[I found the skeleton] enveloped by a coating of a kind of ruddle…which stained the earth, and in some parts extended itself to the distance of about half an inch [12mm] around the surface of the bones… Close to that part of the thigh bone where the pocket is usually worn surrounded also by ruddle [were] about two handfuls of the Nerita littoralis [periwinkle shells]. At another part of the skeleton, viz in contact with the ribs [were] forty or fifty fragments of ivory rods…[also]…some small fragments of rings made of the same ivory and found with the rods… Both rods and rings, as well as the Nerite shells, were stained superficially with red, and lay in the same red substance that enveloped the bones.

The “lady” has since been identified as a man, probably no older than 21, who lived about 26,000 years ago (26,350 ± 550 BP). It remains the first human fossil found and identified soon after its discovery and the oldest anatomically modern human remains found in the United Kingdom.

Buckland is also famous for being the first person to discover, name, and scientifically describe a fossilized creature that came to be recognized as what Richard Owen was to call a dinosaur. Buckland’s name for the animal was Megalosaurus, Greek for “great lizard”. Though he was not the first person to find a Megalosaurus bone (Robert Plot discovered a fossilized femur of one as far back as 1676), Buckland was the first to realize that these fossils belonged to an unknown class of huge reptiles. According to his calculations, the animal must have exceeded forty feet in length and weighed as much as a large elephant. Some people think his 1824 paper to the Geological Society of London (“Notice on the Megalosaurus or Great Fossil Lizard of Stonesfield”) inaugurated the modern study of dinosaurs.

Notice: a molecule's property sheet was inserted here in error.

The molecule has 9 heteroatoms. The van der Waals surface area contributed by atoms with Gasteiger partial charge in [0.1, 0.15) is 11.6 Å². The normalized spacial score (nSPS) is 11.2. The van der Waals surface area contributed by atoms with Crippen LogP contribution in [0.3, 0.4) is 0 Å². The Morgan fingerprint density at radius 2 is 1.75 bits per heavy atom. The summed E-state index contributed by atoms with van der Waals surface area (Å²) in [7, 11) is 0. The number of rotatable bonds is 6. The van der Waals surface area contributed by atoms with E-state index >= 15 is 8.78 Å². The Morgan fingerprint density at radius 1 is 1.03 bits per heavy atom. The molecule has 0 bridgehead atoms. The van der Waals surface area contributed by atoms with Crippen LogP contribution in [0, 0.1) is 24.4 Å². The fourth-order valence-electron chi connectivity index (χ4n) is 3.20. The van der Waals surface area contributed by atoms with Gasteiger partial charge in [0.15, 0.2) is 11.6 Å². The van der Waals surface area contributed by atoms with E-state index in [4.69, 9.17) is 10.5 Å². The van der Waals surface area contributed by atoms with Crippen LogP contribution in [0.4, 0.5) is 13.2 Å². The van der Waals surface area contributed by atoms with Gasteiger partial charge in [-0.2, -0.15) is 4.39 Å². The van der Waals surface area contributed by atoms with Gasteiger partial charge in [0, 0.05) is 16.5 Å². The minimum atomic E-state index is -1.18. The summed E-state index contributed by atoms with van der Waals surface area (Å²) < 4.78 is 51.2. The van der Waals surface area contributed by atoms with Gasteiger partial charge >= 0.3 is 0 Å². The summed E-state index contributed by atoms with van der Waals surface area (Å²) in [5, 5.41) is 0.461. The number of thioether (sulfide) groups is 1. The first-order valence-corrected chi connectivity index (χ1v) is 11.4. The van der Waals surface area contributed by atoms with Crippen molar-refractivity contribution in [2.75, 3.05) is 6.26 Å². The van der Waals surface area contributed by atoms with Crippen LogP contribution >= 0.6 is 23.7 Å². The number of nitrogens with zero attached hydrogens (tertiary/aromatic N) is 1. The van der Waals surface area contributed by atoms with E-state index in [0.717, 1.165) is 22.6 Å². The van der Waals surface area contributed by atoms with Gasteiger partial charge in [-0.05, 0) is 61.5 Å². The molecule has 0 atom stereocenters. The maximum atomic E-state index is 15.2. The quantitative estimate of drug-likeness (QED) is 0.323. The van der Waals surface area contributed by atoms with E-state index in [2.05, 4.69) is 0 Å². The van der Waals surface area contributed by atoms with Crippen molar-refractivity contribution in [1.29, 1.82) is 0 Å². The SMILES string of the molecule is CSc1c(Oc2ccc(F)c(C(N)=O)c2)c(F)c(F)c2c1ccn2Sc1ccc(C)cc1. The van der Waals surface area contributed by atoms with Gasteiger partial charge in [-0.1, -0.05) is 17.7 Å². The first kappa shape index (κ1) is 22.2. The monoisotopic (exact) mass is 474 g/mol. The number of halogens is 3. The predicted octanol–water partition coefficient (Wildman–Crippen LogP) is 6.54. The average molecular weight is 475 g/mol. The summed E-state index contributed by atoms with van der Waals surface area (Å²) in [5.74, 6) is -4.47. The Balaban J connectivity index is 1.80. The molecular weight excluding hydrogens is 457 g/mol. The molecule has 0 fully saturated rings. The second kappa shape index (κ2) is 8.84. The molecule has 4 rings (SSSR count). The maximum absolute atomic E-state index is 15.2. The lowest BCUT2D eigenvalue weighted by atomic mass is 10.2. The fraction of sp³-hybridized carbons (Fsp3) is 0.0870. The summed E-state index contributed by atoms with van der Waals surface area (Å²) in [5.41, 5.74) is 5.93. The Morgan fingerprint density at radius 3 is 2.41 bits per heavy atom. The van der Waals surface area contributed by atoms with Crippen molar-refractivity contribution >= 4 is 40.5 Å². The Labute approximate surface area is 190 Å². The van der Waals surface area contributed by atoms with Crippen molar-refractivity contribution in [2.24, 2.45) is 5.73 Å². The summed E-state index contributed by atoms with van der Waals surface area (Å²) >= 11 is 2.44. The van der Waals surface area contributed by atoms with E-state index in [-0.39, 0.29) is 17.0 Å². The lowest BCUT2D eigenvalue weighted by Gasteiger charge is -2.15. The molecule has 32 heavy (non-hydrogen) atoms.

Buckland’s interest in dinosaur remains included more than bones. He also carried out a large amount of research into fossilized dinosaur feces. At a meeting of the Geological Society of London on 6 February 1829, Buckland described them and introduced the term coprolites (from the Greek words “kopros”, meaning dung, and “lithos”, meaning stone). His paper, “On the Discovery of Coprolites, or Fossil Faeces, in the Lias at Lyme Regis”, states that they have “undergone no process of rolling, but retain their natural form, as if they had fallen from the animal into soft mud, and there been preserved,” later comparing them to “oblong pebbles or kidney-potatoes.”